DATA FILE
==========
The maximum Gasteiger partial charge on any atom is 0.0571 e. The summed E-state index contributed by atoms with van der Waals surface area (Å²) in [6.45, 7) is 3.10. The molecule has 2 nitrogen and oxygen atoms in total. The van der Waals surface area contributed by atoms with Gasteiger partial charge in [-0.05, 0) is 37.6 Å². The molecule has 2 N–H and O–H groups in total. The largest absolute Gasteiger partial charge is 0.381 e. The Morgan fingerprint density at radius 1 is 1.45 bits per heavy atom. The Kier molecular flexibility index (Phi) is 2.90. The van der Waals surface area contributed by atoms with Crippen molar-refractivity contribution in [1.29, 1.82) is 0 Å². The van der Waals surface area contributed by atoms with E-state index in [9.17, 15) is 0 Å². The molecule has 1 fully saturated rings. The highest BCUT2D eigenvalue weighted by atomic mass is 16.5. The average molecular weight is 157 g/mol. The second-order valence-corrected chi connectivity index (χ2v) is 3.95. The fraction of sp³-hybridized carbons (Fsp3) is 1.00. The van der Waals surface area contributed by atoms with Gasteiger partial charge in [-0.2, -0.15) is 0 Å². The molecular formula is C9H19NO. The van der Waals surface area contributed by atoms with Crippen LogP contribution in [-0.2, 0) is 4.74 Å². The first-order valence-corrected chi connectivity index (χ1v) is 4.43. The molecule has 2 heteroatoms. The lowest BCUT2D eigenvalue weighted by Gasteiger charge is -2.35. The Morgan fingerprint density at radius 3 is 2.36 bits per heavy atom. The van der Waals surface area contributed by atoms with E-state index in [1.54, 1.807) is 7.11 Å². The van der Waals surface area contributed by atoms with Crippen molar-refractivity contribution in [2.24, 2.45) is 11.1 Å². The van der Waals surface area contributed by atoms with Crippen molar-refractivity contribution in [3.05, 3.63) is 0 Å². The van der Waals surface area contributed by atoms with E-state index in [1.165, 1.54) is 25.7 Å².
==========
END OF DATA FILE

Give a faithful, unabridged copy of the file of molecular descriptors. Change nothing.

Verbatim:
The maximum Gasteiger partial charge on any atom is 0.0571 e. The summed E-state index contributed by atoms with van der Waals surface area (Å²) in [6.45, 7) is 3.10. The molecule has 2 nitrogen and oxygen atoms in total. The van der Waals surface area contributed by atoms with Gasteiger partial charge in [-0.05, 0) is 37.6 Å². The molecule has 2 N–H and O–H groups in total. The largest absolute Gasteiger partial charge is 0.381 e. The Morgan fingerprint density at radius 1 is 1.45 bits per heavy atom. The Kier molecular flexibility index (Phi) is 2.90. The van der Waals surface area contributed by atoms with Crippen molar-refractivity contribution in [1.29, 1.82) is 0 Å². The van der Waals surface area contributed by atoms with E-state index in [9.17, 15) is 0 Å². The molecule has 1 fully saturated rings. The highest BCUT2D eigenvalue weighted by atomic mass is 16.5. The average molecular weight is 157 g/mol. The second-order valence-corrected chi connectivity index (χ2v) is 3.95. The fraction of sp³-hybridized carbons (Fsp3) is 1.00. The van der Waals surface area contributed by atoms with Gasteiger partial charge in [-0.2, -0.15) is 0 Å². The molecular formula is C9H19NO. The van der Waals surface area contributed by atoms with Crippen LogP contribution in [-0.2, 0) is 4.74 Å². The first-order valence-corrected chi connectivity index (χ1v) is 4.43. The molecule has 2 heteroatoms. The lowest BCUT2D eigenvalue weighted by Gasteiger charge is -2.35. The Morgan fingerprint density at radius 3 is 2.36 bits per heavy atom. The van der Waals surface area contributed by atoms with E-state index in [1.54, 1.807) is 7.11 Å². The van der Waals surface area contributed by atoms with Crippen molar-refractivity contribution in [2.24, 2.45) is 11.1 Å². The van der Waals surface area contributed by atoms with Crippen molar-refractivity contribution in [3.05, 3.63) is 0 Å². The van der Waals surface area contributed by atoms with E-state index in [1.165, 1.54) is 25.7 Å².